It looks like you're using an Ad Blocker.

Please white-list or disable in your ad-blocking tool.

Thank you.


Some features of ATS will be disabled while you continue to use an ad-blocker.


Help ATS via PayPal:
learn more

The Colonel's "Heel-Lots" Rant from "Meet John Doe"

page: 1

log in


posted on Mar, 27 2014 @ 07:36 PM
The following quote is from a 1941 movie called, "Meet John Doe" I saw recently on TV that stars a really young and rather cute Barbara Stanwick. When I was watching the Colonel ranting I was cheering him on and thinking, "Amen Brother! Amen!" It's a great rant that's hard to believe is now 73 years old.

Even though this is from a movie and thus appropriately in the Movies forum, IMO it really belongs in the Social and Civil Unrest forum as it still applies to our present time.

I found most of the rant, word for word, in this Orlando Sentinel article (link) and quote it below.

In the old Frank Capra movie Meet John Doe the character played by Walter Brennan (the Colonel) had no regard for worldy wealth. He contended that money led to slavery.

The Colonel says to his old hobo friend, ''I tell ya it's no good. You're going to get used to a lot of stuff that's going to wreck ya. I've seen guys like you go under before, guys that never had a worry. Then they got a hold of some dough and went goofy.

The first thing that happens to a guy like that is he starts wanting to go into restaurants and sit down at the table and eat salads and cupcakes and tea. The next thing the dope wants is a room. Yes sir, a room with steam heat - and curtains and rugs. And before ya know it he's all softened up and he can't sleep unless he has a bed. When ya become a guy with a bank account - they gotcha. Yes, they gotcha.''

Says a bystander, ''Who's got him?''
''The heel-lots,'' replies the Colonel. ''And when they got ya, ya got no more chance than a road rat.''

The Colonel goes on to describe how the man with nothing is completely ignored by all the store owners and salesmen. But when this person gets a little money, he can't get rid of the ''heel-lots.'' ''A lot of heels,'' he says.

"Suddenly everyone is trying to sell him something. They got long claws. And they get a stranglehold on ya. First thing ya know ya own things, a car fer instance. Now ya got your life messed up with a lot more stuff. Ya got license fees, and number plates, and gas, and oil, and taxes, and insurance, and identification cards, and letters, and bills, and flat tires, and dents, and traffic tickets, and motorcycle cops, and courtrooms, and lawyers, and fines, and a million an' one other things."

''Then what happens?"
"You're not the free and happy guy ya used to be. Ya gotta have money to pay for all those things. So ya go after what the other fella's got. And there you are - you're a heel-lot yerself!''

posted on Mar, 27 2014 @ 10:39 PM
Well this post has been up for about fours hours and not one reply. At least someone gave me a star, thanks whoever that was!

I thought I would throw some more comments in here and hopefully stir up some discussion.

Although I didn't watch the movie through to it's conclusion, I got the idea right away that it was about the plight of the little guy and how they are used and manipulated by the big players. Players like the politicians, rich powerful citizens and the newspapers. The newspaper who invented John Doe fired a bunch of employees, perpetuated a lie, elaborated on it, and then put on a big show all for increased sales. The movie touched on many of the topics you would see here on ATS involving political corruption and media propaganda, and that was just in the beginning of the film.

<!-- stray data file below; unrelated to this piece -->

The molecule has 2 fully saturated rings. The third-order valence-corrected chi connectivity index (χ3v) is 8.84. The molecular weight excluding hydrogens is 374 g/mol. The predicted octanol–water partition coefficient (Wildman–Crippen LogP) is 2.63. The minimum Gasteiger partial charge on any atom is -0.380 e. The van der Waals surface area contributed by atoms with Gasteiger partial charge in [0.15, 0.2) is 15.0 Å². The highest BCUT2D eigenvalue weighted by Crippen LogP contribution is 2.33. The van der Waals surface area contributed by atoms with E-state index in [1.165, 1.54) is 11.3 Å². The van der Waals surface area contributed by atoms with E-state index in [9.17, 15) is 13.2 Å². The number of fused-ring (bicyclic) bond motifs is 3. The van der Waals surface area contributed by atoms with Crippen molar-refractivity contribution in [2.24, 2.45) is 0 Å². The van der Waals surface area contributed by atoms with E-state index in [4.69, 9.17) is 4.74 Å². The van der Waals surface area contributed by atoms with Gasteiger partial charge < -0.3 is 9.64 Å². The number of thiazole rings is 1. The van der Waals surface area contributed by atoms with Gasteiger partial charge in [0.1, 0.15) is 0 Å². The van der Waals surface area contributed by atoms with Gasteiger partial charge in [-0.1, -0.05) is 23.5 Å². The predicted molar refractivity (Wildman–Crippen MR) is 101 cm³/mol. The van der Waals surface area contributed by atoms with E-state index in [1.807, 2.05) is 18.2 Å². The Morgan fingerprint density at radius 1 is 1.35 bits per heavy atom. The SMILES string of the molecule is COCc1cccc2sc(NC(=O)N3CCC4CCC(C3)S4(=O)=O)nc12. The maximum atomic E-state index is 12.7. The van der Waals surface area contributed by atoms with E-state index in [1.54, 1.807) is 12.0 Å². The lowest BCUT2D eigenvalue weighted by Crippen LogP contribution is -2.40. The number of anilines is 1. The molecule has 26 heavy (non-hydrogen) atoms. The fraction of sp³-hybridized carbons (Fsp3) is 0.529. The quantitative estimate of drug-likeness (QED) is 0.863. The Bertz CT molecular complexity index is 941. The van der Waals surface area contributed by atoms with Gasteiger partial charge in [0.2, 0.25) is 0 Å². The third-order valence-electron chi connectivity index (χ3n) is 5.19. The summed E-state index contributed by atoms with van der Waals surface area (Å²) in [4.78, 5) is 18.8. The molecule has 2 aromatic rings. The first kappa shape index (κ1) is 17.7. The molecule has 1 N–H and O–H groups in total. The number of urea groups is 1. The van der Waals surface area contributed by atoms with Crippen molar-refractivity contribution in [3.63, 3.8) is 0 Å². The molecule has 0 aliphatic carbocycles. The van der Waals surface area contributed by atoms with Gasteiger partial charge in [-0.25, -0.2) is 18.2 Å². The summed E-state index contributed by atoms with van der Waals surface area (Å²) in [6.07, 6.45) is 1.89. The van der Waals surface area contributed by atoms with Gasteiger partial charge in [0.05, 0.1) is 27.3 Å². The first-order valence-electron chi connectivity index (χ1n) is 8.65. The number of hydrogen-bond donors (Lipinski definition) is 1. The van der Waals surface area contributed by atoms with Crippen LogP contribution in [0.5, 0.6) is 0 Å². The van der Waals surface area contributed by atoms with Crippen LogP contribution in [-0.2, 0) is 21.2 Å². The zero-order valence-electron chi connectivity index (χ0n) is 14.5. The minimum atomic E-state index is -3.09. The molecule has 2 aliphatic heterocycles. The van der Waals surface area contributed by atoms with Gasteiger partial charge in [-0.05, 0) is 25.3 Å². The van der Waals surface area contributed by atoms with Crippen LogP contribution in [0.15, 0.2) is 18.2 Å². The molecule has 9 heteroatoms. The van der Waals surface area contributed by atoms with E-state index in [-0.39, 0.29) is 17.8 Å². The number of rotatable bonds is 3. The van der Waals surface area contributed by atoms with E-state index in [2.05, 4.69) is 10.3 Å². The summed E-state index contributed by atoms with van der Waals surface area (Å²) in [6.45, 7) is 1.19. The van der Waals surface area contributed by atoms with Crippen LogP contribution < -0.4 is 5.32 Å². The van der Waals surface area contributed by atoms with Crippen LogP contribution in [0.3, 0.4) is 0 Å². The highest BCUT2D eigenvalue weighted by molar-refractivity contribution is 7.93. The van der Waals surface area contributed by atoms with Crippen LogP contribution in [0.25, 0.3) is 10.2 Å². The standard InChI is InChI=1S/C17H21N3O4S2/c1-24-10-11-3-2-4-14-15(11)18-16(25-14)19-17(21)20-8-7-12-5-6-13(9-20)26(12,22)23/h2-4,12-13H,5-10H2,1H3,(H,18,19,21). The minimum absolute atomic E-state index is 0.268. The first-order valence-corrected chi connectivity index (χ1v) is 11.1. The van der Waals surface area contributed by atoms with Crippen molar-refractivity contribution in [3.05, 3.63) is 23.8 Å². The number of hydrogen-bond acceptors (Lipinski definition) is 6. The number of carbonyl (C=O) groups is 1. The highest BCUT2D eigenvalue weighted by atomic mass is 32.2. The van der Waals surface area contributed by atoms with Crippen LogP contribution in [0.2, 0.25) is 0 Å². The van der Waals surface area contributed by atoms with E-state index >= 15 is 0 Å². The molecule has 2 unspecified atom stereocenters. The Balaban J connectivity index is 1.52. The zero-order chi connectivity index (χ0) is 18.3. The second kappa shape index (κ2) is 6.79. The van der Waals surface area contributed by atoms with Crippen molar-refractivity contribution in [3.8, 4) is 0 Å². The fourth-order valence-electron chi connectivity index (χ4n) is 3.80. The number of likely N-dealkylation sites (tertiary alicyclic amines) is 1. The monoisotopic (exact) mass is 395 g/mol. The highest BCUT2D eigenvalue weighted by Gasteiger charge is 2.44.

Maybe the colonel's rant was just a romantic portrait of a depression era hobo living a free and unfettered lifestyle, but I think it was way deeper than that considering the context of the storyline. The article from the Orlando Sentinel even gave it biblical significance.

I hope to hear some replies soon.



posted on Mar, 27 2014 @ 11:29 PM
reply to post by MichiganSwampBuck

Well Walter Brennan was one of the finest character actors of that old generation. He won something like 4 Oscars in supporting roles I think. I was in high school in the sixties when I saw that movie as part of a social studies class. I was struck by his vehemence during that rant. I went and checked the dictionary to check out the word. Since then I have attempted to steer clear of them heelots.

Over the years I have referenced that word in conversations any number of times, always falling on deaf ears and have never known another person, other than Ole Walt use it until now.
Thanks. I'm not alone in the universe.

posted on Mar, 28 2014 @ 08:12 AM
reply to post by TerryMcGuire

Thanks for the reply Terry, star of course.

I guess from what you say, it's no wonder this thread isn't getting any posts. I certainly never knew about this movie until I happened upon it. I only watched it to try to guess when it was made and because of Barbara Stanwick (being an old Big Valley fan as a kid).

Anyway if that channel plays the movie again, I'm probably going to record it just for that rant or I will at least catch the ending.

posted on Apr, 8 2014 @ 12:01 PM
reply to post by MichiganSwampBuck

Now I never cared for Stanwyck in Big Valley. However, in viewing some of her movies to understand her popularity, I found her to have been very accomplished as an actress in her earlier years. In Double Indemnity she shines, and a great noir movie to boot. My personal favorite was as an ambitious woman from "the wrong side of the tracks" working and sleeping her way to the top in a 1933 movie called Babyface. Whatta dame.

new topics

top topics

log in